The U.S. may be saying goodbye to Topshop/Topman stores in the near future, as the British brands’ floundering parent company struggles to ward off insolvency.
London-based Arcadia Group, owned by retail mogul Philip Green, announced on Wednesday that it would be closing 23 of its 566 stores in the U.K. and Ireland—and possibly the U.S.
The firm has undergone massive restructuring as sales have declined among its cadre of retailers, including Wallis, Miss Selfridge, Dorothy Perkins, Evans, Burton and Outfit.
Seven Company Voluntary Arrangements (CVAs) have been instigated, Reuters reported, which will allow Arcadia Group to stave off insolvency by striking a deal with its creditors.
Arcadia Group, like many of its British retail competitors, is facing a slowdown in business brought on by a confluence of factors. Consumer spending has cooled, while labor costs continue to rise. British businesses are paying higher property taxes than they have in previous years, Reuters reported, making the maintenance of expensive storefronts a burden.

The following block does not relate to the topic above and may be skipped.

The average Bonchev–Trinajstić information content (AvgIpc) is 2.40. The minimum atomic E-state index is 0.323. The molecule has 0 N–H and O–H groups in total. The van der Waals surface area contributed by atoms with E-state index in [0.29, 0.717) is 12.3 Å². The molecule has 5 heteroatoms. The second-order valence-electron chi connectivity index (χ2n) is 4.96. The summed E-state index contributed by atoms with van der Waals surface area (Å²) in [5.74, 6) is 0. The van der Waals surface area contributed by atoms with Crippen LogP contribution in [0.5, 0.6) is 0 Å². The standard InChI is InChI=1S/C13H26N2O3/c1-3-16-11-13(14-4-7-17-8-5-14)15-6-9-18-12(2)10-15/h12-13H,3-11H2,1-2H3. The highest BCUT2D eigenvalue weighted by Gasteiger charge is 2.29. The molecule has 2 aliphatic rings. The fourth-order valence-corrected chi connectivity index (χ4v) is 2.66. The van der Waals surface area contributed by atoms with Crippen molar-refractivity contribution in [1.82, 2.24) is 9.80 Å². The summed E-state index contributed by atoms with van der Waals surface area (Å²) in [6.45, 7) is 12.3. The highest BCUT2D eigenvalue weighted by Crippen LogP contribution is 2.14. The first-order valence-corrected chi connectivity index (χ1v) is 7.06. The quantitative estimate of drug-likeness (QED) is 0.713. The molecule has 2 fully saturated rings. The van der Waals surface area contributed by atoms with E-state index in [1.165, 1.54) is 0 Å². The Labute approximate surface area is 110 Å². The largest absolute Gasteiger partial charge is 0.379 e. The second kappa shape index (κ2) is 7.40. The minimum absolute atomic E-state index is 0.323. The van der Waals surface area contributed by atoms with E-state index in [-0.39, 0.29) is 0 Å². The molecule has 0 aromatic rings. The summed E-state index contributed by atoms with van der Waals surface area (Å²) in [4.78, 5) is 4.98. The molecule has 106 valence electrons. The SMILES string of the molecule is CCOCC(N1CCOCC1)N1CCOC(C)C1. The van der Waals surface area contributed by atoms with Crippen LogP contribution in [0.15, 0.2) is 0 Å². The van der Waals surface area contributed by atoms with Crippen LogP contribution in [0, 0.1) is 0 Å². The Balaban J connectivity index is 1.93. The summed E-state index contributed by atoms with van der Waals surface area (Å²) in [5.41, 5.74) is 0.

Meanwhile, the popularity of online shopping continues to explode, drawing consumers away from the shops.
Popular fashion chain New Look and British department store Debenhams have also adopted CVAs to manage their debts and avoid closure.
As a part of the proposed deals, Arcadia is angling for a reduction in rental costs at its 194 U.K. and Ireland retail locations, asking that the terms of those leases be revised. The proposal will be subject to approval by creditors, according to Reuters.
The firm has already begun a process that may lead to the closure of its 11 Topshop/Topman stores in the U.S., though it has said it will continue to supply wholesale vendors in the States as well as maintain an online business.
Tina Green, the company shareholder and wife of owner Philip, has promised to funnel 50 million pounds ($63.4 million) of equity into Arcadia as part of the negotiation of the CVAs. She has also agreed to provide any landlords affected by the proposed rent decrease with an entitlement to a pro-rata share of 20 percent of any equity value in Arcadia, should it be sold at a future date. Landlords will also have access to a 40 million pound ($50.6 million) compromised creditor fund to mitigate their losses.